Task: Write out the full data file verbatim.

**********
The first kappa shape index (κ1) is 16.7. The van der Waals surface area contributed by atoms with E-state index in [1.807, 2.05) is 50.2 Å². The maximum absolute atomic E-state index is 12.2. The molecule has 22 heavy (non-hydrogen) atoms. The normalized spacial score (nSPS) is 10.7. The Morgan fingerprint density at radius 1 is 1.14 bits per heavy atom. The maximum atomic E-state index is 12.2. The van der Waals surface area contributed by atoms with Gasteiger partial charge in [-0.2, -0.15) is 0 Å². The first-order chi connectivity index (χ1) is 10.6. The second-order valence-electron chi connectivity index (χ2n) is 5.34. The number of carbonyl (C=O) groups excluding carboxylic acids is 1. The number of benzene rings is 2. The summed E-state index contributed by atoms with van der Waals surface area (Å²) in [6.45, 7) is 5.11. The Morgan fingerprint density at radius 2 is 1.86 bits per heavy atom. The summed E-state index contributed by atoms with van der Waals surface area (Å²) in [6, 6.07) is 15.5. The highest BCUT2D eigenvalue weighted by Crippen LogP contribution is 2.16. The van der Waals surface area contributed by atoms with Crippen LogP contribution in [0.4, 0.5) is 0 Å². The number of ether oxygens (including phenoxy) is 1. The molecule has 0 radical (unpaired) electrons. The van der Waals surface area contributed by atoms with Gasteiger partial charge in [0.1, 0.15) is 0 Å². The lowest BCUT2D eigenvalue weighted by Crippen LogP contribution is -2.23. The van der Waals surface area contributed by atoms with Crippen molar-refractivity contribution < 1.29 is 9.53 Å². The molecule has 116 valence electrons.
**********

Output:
The first kappa shape index (κ1) is 16.7. The van der Waals surface area contributed by atoms with E-state index in [1.807, 2.05) is 50.2 Å². The maximum absolute atomic E-state index is 12.2. The molecule has 22 heavy (non-hydrogen) atoms. The normalized spacial score (nSPS) is 10.7. The Morgan fingerprint density at radius 1 is 1.14 bits per heavy atom. The maximum atomic E-state index is 12.2. The van der Waals surface area contributed by atoms with Gasteiger partial charge in [-0.2, -0.15) is 0 Å². The first-order chi connectivity index (χ1) is 10.6. The second-order valence-electron chi connectivity index (χ2n) is 5.34. The number of carbonyl (C=O) groups excluding carboxylic acids is 1. The number of benzene rings is 2. The summed E-state index contributed by atoms with van der Waals surface area (Å²) in [6.45, 7) is 5.11. The Morgan fingerprint density at radius 2 is 1.86 bits per heavy atom. The summed E-state index contributed by atoms with van der Waals surface area (Å²) in [6, 6.07) is 15.5. The highest BCUT2D eigenvalue weighted by Crippen LogP contribution is 2.16. The van der Waals surface area contributed by atoms with Crippen LogP contribution in [0.4, 0.5) is 0 Å². The number of ether oxygens (including phenoxy) is 1. The molecule has 0 radical (unpaired) electrons. The van der Waals surface area contributed by atoms with Gasteiger partial charge in [0.1, 0.15) is 0 Å². The lowest BCUT2D eigenvalue weighted by Crippen LogP contribution is -2.23. The van der Waals surface area contributed by atoms with Crippen molar-refractivity contribution < 1.29 is 9.53 Å². The molecule has 116 valence electrons.